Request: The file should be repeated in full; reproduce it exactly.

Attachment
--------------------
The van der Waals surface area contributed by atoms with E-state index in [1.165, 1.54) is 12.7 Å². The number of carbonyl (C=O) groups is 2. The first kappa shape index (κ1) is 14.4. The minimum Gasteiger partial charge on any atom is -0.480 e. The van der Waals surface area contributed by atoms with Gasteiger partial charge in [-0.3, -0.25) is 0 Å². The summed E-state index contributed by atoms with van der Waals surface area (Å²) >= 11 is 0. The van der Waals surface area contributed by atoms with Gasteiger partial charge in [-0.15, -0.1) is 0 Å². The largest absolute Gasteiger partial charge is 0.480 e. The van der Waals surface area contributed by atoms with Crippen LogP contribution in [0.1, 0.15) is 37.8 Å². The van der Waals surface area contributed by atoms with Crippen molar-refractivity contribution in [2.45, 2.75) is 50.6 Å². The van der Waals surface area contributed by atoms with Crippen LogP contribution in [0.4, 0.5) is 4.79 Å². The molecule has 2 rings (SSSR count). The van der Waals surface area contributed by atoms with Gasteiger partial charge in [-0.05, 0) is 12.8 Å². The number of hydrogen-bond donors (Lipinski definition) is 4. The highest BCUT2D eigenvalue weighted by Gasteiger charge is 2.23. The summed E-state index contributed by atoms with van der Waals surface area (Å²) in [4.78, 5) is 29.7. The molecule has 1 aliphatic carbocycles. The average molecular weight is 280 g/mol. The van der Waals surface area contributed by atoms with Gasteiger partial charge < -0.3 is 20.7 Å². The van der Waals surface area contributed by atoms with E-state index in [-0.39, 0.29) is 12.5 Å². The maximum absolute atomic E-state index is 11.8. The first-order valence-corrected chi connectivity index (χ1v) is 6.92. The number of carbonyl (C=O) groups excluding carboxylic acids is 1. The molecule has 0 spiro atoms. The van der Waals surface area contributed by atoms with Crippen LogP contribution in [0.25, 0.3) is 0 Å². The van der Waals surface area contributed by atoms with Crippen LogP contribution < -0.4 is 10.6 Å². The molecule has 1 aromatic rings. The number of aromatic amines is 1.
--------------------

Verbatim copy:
The van der Waals surface area contributed by atoms with E-state index in [1.165, 1.54) is 12.7 Å². The number of carbonyl (C=O) groups is 2. The first kappa shape index (κ1) is 14.4. The minimum Gasteiger partial charge on any atom is -0.480 e. The van der Waals surface area contributed by atoms with Gasteiger partial charge in [-0.3, -0.25) is 0 Å². The summed E-state index contributed by atoms with van der Waals surface area (Å²) >= 11 is 0. The van der Waals surface area contributed by atoms with Gasteiger partial charge in [-0.15, -0.1) is 0 Å². The largest absolute Gasteiger partial charge is 0.480 e. The van der Waals surface area contributed by atoms with Crippen LogP contribution in [0.1, 0.15) is 37.8 Å². The van der Waals surface area contributed by atoms with Crippen molar-refractivity contribution in [2.45, 2.75) is 50.6 Å². The van der Waals surface area contributed by atoms with Crippen LogP contribution in [0.4, 0.5) is 4.79 Å². The molecule has 2 rings (SSSR count). The van der Waals surface area contributed by atoms with Gasteiger partial charge in [-0.05, 0) is 12.8 Å². The number of hydrogen-bond donors (Lipinski definition) is 4. The highest BCUT2D eigenvalue weighted by Gasteiger charge is 2.23. The summed E-state index contributed by atoms with van der Waals surface area (Å²) in [4.78, 5) is 29.7. The molecule has 1 aliphatic carbocycles. The average molecular weight is 280 g/mol. The van der Waals surface area contributed by atoms with Gasteiger partial charge < -0.3 is 20.7 Å². The van der Waals surface area contributed by atoms with E-state index in [-0.39, 0.29) is 12.5 Å². The maximum absolute atomic E-state index is 11.8. The first-order valence-corrected chi connectivity index (χ1v) is 6.92. The number of carbonyl (C=O) groups excluding carboxylic acids is 1. The molecule has 0 spiro atoms. The van der Waals surface area contributed by atoms with Crippen LogP contribution in [0.25, 0.3) is 0 Å². The van der Waals surface area contributed by atoms with Crippen LogP contribution < -0.4 is 10.6 Å². The molecule has 1 aromatic rings. The number of aromatic amines is 1.